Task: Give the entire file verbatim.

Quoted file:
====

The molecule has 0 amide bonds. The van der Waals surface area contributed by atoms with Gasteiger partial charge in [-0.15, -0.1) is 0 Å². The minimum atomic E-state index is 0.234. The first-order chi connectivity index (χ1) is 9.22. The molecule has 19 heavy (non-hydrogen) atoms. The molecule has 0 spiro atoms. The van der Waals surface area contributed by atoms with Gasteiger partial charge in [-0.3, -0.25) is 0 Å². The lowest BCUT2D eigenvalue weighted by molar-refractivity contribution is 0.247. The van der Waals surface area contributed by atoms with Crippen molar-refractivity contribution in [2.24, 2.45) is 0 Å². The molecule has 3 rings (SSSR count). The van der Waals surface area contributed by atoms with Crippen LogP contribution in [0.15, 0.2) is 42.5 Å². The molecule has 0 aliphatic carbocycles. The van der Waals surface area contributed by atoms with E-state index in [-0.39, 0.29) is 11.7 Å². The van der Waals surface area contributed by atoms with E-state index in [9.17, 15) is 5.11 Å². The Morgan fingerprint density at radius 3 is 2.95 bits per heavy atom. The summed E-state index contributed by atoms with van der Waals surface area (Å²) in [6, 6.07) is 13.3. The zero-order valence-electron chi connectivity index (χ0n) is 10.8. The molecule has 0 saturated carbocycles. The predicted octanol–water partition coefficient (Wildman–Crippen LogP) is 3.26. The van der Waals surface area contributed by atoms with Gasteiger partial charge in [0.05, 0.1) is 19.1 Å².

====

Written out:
The molecule has 0 amide bonds. The van der Waals surface area contributed by atoms with Gasteiger partial charge in [-0.15, -0.1) is 0 Å². The minimum atomic E-state index is 0.234. The first-order chi connectivity index (χ1) is 9.22. The molecule has 19 heavy (non-hydrogen) atoms. The molecule has 0 spiro atoms. The van der Waals surface area contributed by atoms with Gasteiger partial charge in [-0.3, -0.25) is 0 Å². The lowest BCUT2D eigenvalue weighted by molar-refractivity contribution is 0.247. The van der Waals surface area contributed by atoms with Crippen molar-refractivity contribution in [2.24, 2.45) is 0 Å². The molecule has 3 rings (SSSR count). The van der Waals surface area contributed by atoms with Crippen LogP contribution in [0.15, 0.2) is 42.5 Å². The molecule has 0 aliphatic carbocycles. The van der Waals surface area contributed by atoms with E-state index in [-0.39, 0.29) is 11.7 Å². The van der Waals surface area contributed by atoms with E-state index in [9.17, 15) is 5.11 Å². The Morgan fingerprint density at radius 3 is 2.95 bits per heavy atom. The summed E-state index contributed by atoms with van der Waals surface area (Å²) in [6, 6.07) is 13.3. The zero-order valence-electron chi connectivity index (χ0n) is 10.8. The molecule has 0 saturated carbocycles. The predicted octanol–water partition coefficient (Wildman–Crippen LogP) is 3.26. The van der Waals surface area contributed by atoms with Gasteiger partial charge in [0.05, 0.1) is 19.1 Å².